Articles | Volume 14, issue 8
Atmos. Chem. Phys., 14, 3899–3912, 2014
Atmos. Chem. Phys., 14, 3899–3912, 2014

Research article 17 Apr 2014

Research article | 17 Apr 2014

Representing ozone extremes in European megacities: the importance of resolution in a global chemistry climate model

Z. S. Stock1, M. R. Russo1,2, and J. A. Pyle1,2 Z. S. Stock et al.
  • 1Centre for Atmospheric Science, Department of Chemistry, University of Cambridge, CB2 1EW, UK
  • 2National Centre for Atmospheric Science, Department of Chemistry, University of Cambridge, CB2 1EW, UK

Abstract. The continuing growth of the world's urban population has led to an increasing number of cities with more than 10 million inhabitants. The higher emissions of pollutants, coupled to higher population density, makes predictions of air quality in these megacities of particular importance from both a science and a policy perspective. Global climate models are typically run at coarse resolution to enable both the efficient running of long time integrations, and the ability to run multiple future climate scenarios. However, when considering surface ozone concentrations at the local scale, coarse resolution can lead to inaccuracies arising from the highly nonlinear ozone chemistry and the sensitivity of ozone to the distribution of its precursors on smaller scales. In this study, we use UM-UKCA, a global atmospheric chemistry model, coupled to the UK Met Office Unified Model, to investigate the impact of model resolution on tropospheric ozone, ranging from global to local scales. We focus on the model's ability to represent the probability of high ozone concentrations in the summer and low ozone concentrations, associated with polluted megacity environments, in the winter, and how this varies with horizontal resolution.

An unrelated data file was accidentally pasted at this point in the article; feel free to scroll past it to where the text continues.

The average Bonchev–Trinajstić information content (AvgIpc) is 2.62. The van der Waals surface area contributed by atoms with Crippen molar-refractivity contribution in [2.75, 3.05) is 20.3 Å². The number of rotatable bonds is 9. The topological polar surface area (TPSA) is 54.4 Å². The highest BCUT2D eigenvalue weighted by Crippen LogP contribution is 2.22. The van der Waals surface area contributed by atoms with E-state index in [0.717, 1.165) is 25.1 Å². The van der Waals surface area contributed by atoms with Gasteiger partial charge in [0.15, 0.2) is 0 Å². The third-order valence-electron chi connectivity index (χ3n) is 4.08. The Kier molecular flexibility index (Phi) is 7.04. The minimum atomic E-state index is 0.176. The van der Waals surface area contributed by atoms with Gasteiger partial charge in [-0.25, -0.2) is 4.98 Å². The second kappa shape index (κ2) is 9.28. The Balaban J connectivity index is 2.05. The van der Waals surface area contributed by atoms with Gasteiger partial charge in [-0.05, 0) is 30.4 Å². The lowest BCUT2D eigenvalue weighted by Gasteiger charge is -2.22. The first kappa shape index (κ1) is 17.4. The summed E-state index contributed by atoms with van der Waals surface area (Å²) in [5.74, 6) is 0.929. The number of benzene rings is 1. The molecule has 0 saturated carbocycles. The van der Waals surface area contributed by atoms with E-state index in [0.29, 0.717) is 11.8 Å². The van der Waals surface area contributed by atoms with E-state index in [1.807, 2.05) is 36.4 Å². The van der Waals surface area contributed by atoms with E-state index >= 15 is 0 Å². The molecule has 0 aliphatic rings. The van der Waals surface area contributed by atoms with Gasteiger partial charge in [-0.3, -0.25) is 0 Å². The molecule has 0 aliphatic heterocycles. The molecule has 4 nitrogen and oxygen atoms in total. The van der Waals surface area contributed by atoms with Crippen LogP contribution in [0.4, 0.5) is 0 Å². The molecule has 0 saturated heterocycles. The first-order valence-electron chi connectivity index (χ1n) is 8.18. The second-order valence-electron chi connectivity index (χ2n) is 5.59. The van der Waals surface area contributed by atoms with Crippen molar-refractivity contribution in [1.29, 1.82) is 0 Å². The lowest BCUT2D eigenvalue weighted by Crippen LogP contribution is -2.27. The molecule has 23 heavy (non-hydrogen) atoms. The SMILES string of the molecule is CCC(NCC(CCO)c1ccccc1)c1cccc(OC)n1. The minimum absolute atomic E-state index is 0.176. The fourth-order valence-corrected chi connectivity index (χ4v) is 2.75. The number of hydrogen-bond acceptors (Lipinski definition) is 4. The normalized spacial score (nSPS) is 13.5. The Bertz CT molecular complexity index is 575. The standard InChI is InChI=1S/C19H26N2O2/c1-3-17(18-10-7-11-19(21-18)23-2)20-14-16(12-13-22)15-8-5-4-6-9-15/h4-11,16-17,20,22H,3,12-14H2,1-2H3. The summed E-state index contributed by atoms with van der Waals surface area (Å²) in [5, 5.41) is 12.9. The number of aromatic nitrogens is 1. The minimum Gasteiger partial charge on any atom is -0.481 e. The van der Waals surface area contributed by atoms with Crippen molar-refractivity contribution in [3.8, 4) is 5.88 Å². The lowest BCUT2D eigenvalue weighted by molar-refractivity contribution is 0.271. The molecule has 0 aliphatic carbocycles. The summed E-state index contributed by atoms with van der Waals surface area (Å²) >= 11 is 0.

We perform time-slice integrations with two model configurations at typical climate resolution (CR, ~150 km) and at a higher resolution (HR, ~40 km). The CR configuration leads to overestimation of ozone concentrations on both regional and local scales, while it gives broadly similar results to the HR configuration on the global scale. The HR configuration is found to produce a more realistic diurnal cycle of ozone concentrations and to give a better representation of the probability density function of ozone values in urban areas such as the megacities of London and Paris. We find the observed differences in model behaviour between CR and HR configurations to be largely caused by chemical differences during the winter and meteorological differences during the summer.

Final-revised paper